The U.S. Department of Health and Human Services Office of Inspector General (OIG) has once again identified the meaningful and secure exchange and use of electronic health information as one of the 10 biggest management and performance challenges facing HHS in the coming year, according to its latest report.
Meaningful Use is supposed be, well, meaningful.
But sometimes what's good in theory doesn't translate very well in practice.
Here's a personal example.
I recently injured my foot, necessitating a trip to the orthopedist. It turns out that the practice transitioned from paper records to an electronic health record system since my last visit. The office still relied on paper intake forms, which is not unusual.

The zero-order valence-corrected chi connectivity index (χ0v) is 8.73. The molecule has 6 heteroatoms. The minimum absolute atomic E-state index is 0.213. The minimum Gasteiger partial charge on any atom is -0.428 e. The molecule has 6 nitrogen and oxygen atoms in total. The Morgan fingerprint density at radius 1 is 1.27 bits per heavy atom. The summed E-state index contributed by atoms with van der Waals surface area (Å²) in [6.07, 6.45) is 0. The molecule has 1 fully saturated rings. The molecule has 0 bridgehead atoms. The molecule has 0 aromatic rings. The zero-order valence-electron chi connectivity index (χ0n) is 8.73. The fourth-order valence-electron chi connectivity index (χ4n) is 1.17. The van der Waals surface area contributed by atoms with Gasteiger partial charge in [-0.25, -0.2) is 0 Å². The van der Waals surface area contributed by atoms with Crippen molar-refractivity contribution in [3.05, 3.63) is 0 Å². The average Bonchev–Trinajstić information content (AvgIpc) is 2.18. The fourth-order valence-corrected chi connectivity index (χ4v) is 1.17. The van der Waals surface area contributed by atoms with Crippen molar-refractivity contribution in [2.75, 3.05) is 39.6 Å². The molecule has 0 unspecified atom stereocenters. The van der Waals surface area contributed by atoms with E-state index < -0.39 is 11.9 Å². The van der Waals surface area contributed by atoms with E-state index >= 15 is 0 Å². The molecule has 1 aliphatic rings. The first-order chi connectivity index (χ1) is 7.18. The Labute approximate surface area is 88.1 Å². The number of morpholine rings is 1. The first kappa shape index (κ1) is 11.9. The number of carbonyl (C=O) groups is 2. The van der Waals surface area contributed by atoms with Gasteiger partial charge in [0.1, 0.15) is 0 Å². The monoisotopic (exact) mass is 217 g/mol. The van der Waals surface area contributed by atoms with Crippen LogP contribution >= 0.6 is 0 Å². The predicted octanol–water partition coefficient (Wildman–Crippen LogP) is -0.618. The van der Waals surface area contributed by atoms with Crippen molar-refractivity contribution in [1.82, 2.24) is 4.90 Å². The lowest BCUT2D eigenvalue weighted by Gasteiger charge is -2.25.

However, I was surprised to see on the form, a question as to whether or not I used tobacco (the answer is no). After all, smoking is not ordinarily related to orthopedic injuries. On the next line, the form explains that the reason the practice is now asking this question is "for Meaningful Use."
I was intrigued, so I asked the employee at the front desk handling patient intake what the question meant and what Meaningful Use is.
She had no idea. Read more...
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